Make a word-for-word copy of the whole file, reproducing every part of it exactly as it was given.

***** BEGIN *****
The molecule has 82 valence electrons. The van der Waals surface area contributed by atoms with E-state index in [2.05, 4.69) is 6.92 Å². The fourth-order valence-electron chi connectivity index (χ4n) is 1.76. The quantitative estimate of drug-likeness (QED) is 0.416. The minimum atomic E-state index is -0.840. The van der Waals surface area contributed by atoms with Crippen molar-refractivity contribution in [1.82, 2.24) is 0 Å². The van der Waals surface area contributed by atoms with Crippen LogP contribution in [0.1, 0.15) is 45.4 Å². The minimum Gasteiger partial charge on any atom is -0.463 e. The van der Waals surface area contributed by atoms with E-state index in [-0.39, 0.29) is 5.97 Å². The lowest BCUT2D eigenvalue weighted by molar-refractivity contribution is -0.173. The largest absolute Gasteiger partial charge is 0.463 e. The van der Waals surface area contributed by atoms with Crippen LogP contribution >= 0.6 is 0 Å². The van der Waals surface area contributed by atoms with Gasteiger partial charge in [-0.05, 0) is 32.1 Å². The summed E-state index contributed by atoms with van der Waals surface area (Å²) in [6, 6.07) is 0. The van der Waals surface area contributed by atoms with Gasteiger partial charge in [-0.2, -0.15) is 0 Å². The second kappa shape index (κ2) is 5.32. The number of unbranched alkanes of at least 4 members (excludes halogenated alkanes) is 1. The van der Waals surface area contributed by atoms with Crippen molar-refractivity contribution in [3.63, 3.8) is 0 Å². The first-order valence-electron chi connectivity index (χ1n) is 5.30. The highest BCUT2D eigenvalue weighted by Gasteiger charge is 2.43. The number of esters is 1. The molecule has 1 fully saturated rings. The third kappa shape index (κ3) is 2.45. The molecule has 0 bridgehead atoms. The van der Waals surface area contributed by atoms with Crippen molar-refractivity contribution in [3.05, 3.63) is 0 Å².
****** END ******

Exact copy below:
The molecule has 82 valence electrons. The van der Waals surface area contributed by atoms with E-state index in [2.05, 4.69) is 6.92 Å². The fourth-order valence-electron chi connectivity index (χ4n) is 1.76. The quantitative estimate of drug-likeness (QED) is 0.416. The minimum atomic E-state index is -0.840. The van der Waals surface area contributed by atoms with Crippen molar-refractivity contribution in [1.82, 2.24) is 0 Å². The van der Waals surface area contributed by atoms with Crippen LogP contribution in [0.1, 0.15) is 45.4 Å². The minimum Gasteiger partial charge on any atom is -0.463 e. The van der Waals surface area contributed by atoms with E-state index in [-0.39, 0.29) is 5.97 Å². The lowest BCUT2D eigenvalue weighted by molar-refractivity contribution is -0.173. The largest absolute Gasteiger partial charge is 0.463 e. The van der Waals surface area contributed by atoms with Crippen LogP contribution >= 0.6 is 0 Å². The van der Waals surface area contributed by atoms with Gasteiger partial charge in [-0.05, 0) is 32.1 Å². The summed E-state index contributed by atoms with van der Waals surface area (Å²) in [6, 6.07) is 0. The van der Waals surface area contributed by atoms with Gasteiger partial charge in [-0.2, -0.15) is 0 Å². The second kappa shape index (κ2) is 5.32. The number of unbranched alkanes of at least 4 members (excludes halogenated alkanes) is 1. The van der Waals surface area contributed by atoms with Crippen molar-refractivity contribution in [3.63, 3.8) is 0 Å². The first-order valence-electron chi connectivity index (χ1n) is 5.30. The highest BCUT2D eigenvalue weighted by Gasteiger charge is 2.43. The number of esters is 1. The molecule has 1 fully saturated rings. The third kappa shape index (κ3) is 2.45. The molecule has 0 bridgehead atoms. The van der Waals surface area contributed by atoms with Crippen molar-refractivity contribution in [3.05, 3.63) is 0 Å².